“We’ve had numerous complaints,” said Patryk Piwinski, an assistant to Ald. Wagauspack. “I myself have fielded four or five (complaints).”
When we say private booting, we are essentially talking about the only company licensed in Chicago to perform this type of “service”–Global Parking Management.
According to Piwinski, the proverbial “straw that broke the camel’s” back was a police report of an assault on an individual by a Global Parking Management employee. The altercation allegedly occurred at the Village Discount Outlet parking lot on Roscoe and Hoyne, in the Roscoe Village neighborhood on Saturday, November 22nd.
“That was the turning point,” said Piwinski.
As Piwinksi explained by e-mail, Waguespack, a member of the city’s Committee on License and Consumer Protection, is going to put forward a revision to a standing ordinance that will remove the 32nd Ward from the list of wards in which Global Parking Management can operate.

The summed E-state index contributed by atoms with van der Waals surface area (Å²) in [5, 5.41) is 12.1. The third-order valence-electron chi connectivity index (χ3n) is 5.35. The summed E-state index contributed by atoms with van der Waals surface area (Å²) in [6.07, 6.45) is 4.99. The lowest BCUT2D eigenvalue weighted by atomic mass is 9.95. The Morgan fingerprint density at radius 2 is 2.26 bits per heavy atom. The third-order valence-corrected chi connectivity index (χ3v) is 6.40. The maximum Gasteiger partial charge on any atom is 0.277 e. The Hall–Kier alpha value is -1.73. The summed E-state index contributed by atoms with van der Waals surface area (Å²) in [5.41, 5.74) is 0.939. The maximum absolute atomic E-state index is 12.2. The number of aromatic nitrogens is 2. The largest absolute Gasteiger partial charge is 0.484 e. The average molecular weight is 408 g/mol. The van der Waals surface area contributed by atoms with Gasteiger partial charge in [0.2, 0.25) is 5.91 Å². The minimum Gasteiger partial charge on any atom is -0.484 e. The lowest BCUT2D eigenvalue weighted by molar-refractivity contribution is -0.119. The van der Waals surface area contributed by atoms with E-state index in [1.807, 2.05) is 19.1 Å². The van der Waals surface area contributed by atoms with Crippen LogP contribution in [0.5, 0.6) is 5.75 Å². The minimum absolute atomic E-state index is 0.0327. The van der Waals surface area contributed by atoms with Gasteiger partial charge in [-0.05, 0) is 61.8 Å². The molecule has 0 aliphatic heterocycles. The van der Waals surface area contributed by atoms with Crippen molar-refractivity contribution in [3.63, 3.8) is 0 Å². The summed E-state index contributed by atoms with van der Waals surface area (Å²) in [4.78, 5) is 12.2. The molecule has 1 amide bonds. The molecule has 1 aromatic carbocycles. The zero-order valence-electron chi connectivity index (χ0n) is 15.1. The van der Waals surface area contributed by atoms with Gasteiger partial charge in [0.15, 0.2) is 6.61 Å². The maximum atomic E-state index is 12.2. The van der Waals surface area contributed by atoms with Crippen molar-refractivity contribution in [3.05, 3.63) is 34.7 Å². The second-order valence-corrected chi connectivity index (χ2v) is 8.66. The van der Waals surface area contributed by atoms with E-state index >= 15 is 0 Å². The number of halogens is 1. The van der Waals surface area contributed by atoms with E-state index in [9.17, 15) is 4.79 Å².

According to Piwinski, Ald. Waguespack intends to introduce this ordinance revision today, Monday December 8th in committee meeting starting at 11 AM within or adjacent to the city council chambers in City Hall. I’m told the meeting is open to the public.
So, if you have thoughts on this issue or have a beef with Global Parking Management you would like to air in public, you should get your butt down to city hall this morning.
There are currently 16 wards in which private booting is allowed, which includes: the 1st, 14th, 21st, 25th, 27th, 30th, 32nd, 33rd, 34th, 40th, 42nd, 43rd, 44th, 46th, 48th and 49th wards.
If you are not familiar, private booting is the practice of affixing a boot to a vehicle parked in a private commercial parking lot.
In simpler terms, it’s if you park your car in the 7-11 parking lot, but instead of going into the 7-11 to buy a Slurpee and this month’s Swank magazine, you cross the street to get lunch at Jumbo Jim’s Hotdogs.